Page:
Prioritisation key in curbing excessive wage bill – Steenkamp

02 Jan 2018 15:20pm
WINDHOEK, 02 JAN (NAMPA) - The Ministry of Education, Arts and Culture (MoEAC) will apply prudent fiscal measures and conduct a needs analysis if operating with meagre financial resources is anything to go by in 2018.
The MoEAC’s budget was cut from N.dollars 12.32 billion in 2016/17 financial year to N.dollars 11.97 billion in the 2017/18, about N.dollars 350 million less than the previous year.
The ministry is concerned that about 85 per cent of its entire budget goes to the remuneration of staff while a paltry 15 per cent is left to cater for the ministry’s operational cost.
Speaking to Nampa recently, MoEAC Permanent Secretary (PS), Sanet Steenkamp, said the ministry is faced with an avalanche of challenges which include a high wage bill; over staffing; late disbursement of funds and a meagre budget allocation.
To address the huge wage bill, Steenkamp said the ministry will liaise with the Office of the Prime Minister prior to the filling of vacancies.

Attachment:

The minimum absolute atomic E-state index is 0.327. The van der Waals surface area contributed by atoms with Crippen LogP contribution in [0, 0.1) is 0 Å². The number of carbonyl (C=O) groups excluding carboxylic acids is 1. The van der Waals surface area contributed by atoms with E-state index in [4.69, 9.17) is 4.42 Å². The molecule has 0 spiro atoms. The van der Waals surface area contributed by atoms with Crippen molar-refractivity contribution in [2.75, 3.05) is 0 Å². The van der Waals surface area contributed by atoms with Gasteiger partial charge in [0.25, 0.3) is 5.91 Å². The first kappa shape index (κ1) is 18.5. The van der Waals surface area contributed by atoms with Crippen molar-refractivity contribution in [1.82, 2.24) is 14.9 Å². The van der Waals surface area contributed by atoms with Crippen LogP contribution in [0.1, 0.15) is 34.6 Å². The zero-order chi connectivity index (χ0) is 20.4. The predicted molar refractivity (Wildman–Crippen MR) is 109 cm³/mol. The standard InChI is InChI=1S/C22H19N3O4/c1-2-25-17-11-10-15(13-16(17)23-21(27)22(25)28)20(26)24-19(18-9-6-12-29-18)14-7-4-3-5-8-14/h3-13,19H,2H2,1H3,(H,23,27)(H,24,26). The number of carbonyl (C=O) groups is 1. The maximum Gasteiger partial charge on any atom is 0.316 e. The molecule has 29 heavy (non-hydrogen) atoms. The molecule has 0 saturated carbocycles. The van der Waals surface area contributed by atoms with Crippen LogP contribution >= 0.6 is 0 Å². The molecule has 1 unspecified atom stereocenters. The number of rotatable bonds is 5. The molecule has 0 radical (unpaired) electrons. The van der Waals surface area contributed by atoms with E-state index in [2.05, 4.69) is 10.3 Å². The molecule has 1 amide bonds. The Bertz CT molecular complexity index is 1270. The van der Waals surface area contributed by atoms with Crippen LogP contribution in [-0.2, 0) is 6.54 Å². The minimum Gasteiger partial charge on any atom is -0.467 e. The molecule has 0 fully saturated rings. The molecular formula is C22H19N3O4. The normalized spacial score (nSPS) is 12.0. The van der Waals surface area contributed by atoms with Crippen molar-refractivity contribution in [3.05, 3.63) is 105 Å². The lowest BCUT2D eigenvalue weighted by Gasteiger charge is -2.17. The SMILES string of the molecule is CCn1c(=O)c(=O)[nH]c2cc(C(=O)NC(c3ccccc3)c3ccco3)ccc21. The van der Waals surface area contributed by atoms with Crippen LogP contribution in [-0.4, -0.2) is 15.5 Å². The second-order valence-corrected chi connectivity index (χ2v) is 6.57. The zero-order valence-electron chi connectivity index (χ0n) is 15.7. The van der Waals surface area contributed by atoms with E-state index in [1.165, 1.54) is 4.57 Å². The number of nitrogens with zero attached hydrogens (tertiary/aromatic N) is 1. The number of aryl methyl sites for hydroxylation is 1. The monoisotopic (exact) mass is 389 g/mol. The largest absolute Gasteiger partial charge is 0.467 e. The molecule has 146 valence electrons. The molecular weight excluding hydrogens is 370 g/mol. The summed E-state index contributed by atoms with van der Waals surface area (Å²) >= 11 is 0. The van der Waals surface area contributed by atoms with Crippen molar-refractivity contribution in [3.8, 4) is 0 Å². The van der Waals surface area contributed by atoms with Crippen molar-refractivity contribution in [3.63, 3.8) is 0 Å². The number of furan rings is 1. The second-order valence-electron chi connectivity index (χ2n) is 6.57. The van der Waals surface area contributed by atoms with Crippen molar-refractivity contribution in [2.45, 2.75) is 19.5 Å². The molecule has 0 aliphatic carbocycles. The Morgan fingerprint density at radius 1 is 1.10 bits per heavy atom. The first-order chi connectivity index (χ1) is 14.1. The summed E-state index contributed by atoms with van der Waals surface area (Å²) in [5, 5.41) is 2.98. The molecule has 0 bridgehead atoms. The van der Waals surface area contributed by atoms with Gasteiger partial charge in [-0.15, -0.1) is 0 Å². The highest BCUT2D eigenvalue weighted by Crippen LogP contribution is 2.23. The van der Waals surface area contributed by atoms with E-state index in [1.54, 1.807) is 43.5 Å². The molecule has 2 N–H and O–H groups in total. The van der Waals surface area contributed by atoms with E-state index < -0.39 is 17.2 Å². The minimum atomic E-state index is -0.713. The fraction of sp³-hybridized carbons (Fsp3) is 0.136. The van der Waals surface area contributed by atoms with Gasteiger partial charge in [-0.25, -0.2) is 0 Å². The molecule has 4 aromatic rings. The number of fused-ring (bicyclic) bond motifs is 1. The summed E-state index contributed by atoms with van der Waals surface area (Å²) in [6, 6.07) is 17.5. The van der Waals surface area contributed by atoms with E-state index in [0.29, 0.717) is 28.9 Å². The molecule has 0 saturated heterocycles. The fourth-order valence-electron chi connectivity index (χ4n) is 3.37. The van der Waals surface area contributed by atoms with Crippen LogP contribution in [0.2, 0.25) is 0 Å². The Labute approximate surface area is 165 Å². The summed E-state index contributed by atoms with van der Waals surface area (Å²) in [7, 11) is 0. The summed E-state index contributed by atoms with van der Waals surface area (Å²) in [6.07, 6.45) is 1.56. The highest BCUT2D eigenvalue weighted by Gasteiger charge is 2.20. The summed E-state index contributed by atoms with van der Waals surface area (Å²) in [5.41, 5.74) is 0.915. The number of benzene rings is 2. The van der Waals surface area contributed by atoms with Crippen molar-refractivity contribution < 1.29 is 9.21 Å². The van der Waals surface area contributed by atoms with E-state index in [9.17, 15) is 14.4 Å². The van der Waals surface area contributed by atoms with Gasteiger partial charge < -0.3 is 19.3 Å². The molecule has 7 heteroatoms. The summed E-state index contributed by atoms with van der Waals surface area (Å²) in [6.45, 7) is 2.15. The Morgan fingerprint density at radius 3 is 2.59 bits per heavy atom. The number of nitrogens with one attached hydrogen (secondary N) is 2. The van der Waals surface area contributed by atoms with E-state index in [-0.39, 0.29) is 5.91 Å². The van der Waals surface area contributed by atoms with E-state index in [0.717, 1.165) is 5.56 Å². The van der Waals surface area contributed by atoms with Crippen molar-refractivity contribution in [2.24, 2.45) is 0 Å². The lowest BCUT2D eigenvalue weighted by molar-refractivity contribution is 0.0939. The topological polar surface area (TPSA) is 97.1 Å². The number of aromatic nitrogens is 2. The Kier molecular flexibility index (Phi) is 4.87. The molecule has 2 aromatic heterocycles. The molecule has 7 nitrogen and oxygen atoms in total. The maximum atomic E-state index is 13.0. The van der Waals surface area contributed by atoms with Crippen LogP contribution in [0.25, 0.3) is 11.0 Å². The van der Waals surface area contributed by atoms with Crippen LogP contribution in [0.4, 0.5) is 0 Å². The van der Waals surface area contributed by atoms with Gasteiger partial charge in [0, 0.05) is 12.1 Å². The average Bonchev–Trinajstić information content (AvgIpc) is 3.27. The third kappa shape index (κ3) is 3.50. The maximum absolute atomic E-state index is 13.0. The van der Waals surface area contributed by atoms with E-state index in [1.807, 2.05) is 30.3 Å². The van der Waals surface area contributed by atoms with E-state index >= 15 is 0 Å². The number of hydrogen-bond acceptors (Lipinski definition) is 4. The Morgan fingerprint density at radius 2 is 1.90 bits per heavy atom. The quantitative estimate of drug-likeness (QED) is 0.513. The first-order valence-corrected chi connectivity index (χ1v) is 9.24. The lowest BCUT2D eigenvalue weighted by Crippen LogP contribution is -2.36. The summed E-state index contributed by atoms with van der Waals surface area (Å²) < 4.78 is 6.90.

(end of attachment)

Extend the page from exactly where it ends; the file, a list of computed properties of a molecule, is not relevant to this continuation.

“Once we want to employ or advertise, we need to seek audience with the Office of the Prime Minister. Secondly, we had to employ compensatory reduction strategies. That means if I have 17 positions and they are all vacant, I have to check which of the 17 [the ministry] really needs [as a top priority] and fill maybe six of them,” Steenkamp said.
This was manifested by the delay of the teacher vacancy list last year which allowed the ministry to do an in-depth analysis of overstaffed schools versus understaffed school, Steenkamp added.
“This process allowed us to see if we cannot transfer teachers within their field of specialisation from an overstaffed school to an understaffed school. Those are the things that we have done to curb the wage bill,” Steenkamp added.
This, however, has made the ministry unpopular in the public eye according to Steenkamp.
“We have become very unpopular because posts that were vacant were not filled because we had to choose which post do we see as most critical and which is not,” she expounded.
Steenkamp further stressed that prioritisation of the ministry’s needs will be key in 2018.